Mr. Skinner was delighted. More—he was overcome. He sat down and permitted himself the most soul-satisfying laugh he had had in years.
Mr. Skinner thrust his head into Cappy Ricks’ office and said:
“I’ve just had a telephone message from the Merchants’ Exchange. The Tillicum is passing in.”
“Then,” said Cappy Ricks, “in about two hours at the latest we may expect a mournful visit from Captain Matt Peasley.”
“If you don’t mind, Mr. Ricks,” said Skinner with a smirk, “I should dearly love to be present at the interview.”
Cappy smiled brightly.
“By all means, Skinner, my dear boy; by all means, since you wish it. It just about breaks my heart to think of the cargo of grief I’m going to slip that boy; but I have resolved to be firm, Skinner. He owes us eighteen thousand dollars and he must go through with his contract to the very letter, and pay the Blue Star Navigation Company every last cent due it. He will, doubtless, suggest some sort of settlement—ten cents on the dollar—”
“Don’t agree to it,” Mr. Skinner pleaded. “He has more than a thousand dollars a month going to his credit on our books from the Unicorn charter, and if that vessel stays afloat a year longer we’ll be in the clear. Be very firm with him, Mr. Ricks. As you say, it is all for his own benefit and the experience will do him a whole lot of good.”
“I love the boy,” said Cappy; “but in the present case, Skinner, I haven’t any heart. A chunk of anthracite coal is softer than that particular organ this morning. Be sure to show Matt in the minute he comes up from the dock.”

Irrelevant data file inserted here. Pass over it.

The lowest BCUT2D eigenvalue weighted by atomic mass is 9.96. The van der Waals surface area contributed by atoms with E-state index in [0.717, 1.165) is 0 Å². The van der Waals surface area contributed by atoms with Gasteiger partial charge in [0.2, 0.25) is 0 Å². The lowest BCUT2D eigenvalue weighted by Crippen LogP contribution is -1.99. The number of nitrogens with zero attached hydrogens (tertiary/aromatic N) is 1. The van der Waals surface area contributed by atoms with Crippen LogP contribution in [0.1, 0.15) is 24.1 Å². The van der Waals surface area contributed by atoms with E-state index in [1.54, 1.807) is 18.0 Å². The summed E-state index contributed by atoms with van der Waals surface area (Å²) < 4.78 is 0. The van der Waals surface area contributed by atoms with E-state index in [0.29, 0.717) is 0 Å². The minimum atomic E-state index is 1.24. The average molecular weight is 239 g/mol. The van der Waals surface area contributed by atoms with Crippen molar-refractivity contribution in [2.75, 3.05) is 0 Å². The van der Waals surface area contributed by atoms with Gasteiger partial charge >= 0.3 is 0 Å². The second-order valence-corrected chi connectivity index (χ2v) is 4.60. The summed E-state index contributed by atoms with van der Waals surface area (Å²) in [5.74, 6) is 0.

Mr. Skinner needed no urging when, less than two hours later, Captain Matt Peasley arrived. Mr. Skinner greeted him courteously and followed him into Cappy’s office.
“Well, well, well!” Cappy began unctuously. “How do you do, Matt, my dear boy? Glad to see you; in fact, we’re extra glad to see you,” he added significantly and winked at Mr. Skinner, who caught the hint and murmured loud enough for Matt Peasley to hear:
“Eighteen thousand dollars to-morrow!”
Cappy extended a hand, which Matt grasped heartily.
“You’re looking fit as a fiddle,” Cappy continued. “Doesn’t look a bit worried—does he, Skinner?”
“I must admit he appears to carry it off very well, Mr. Ricks. We had thought, captain,” Skinner continued, turning to Matt Peasley, “that, when Mr. Ricks agreed to permit you to assume command of the Tillicum when she reached Panama, we might have been treated to an exhibition of speed; but the fact of the matter is that instead of economizing on time you are about ten days in excess of the period it would have taken for Captain Grant to have discharged his cargo and gotten back to San Francisco.” He winked at Cappy Ricks, who returned the wink.